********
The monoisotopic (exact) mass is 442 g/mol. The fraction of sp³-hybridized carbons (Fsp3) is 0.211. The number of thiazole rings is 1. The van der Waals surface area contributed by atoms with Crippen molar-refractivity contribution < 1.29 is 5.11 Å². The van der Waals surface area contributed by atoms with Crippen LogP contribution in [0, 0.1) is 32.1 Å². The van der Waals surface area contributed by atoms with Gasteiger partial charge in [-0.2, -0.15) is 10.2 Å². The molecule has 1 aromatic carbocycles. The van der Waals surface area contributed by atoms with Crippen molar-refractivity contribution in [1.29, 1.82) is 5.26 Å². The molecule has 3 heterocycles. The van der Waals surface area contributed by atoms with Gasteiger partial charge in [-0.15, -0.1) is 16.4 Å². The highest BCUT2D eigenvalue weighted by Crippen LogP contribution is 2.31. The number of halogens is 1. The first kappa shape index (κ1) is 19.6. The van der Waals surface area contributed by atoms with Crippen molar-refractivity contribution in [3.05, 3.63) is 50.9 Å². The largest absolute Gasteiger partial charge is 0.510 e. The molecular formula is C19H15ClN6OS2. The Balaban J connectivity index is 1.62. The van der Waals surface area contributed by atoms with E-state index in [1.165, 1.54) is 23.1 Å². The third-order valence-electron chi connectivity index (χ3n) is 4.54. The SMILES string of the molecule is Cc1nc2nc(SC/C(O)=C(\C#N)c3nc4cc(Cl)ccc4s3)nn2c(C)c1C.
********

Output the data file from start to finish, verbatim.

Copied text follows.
The monoisotopic (exact) mass is 442 g/mol. The fraction of sp³-hybridized carbons (Fsp3) is 0.211. The number of thiazole rings is 1. The van der Waals surface area contributed by atoms with Crippen molar-refractivity contribution < 1.29 is 5.11 Å². The van der Waals surface area contributed by atoms with Crippen LogP contribution in [0, 0.1) is 32.1 Å². The van der Waals surface area contributed by atoms with Gasteiger partial charge in [-0.2, -0.15) is 10.2 Å². The molecule has 1 aromatic carbocycles. The van der Waals surface area contributed by atoms with Crippen molar-refractivity contribution in [1.29, 1.82) is 5.26 Å². The molecule has 3 heterocycles. The van der Waals surface area contributed by atoms with Gasteiger partial charge in [-0.15, -0.1) is 16.4 Å². The highest BCUT2D eigenvalue weighted by Crippen LogP contribution is 2.31. The number of halogens is 1. The first kappa shape index (κ1) is 19.6. The van der Waals surface area contributed by atoms with Crippen molar-refractivity contribution in [3.05, 3.63) is 50.9 Å². The largest absolute Gasteiger partial charge is 0.510 e. The molecular formula is C19H15ClN6OS2. The Balaban J connectivity index is 1.62. The van der Waals surface area contributed by atoms with E-state index in [1.165, 1.54) is 23.1 Å². The third-order valence-electron chi connectivity index (χ3n) is 4.54. The SMILES string of the molecule is Cc1nc2nc(SC/C(O)=C(\C#N)c3nc4cc(Cl)ccc4s3)nn2c(C)c1C.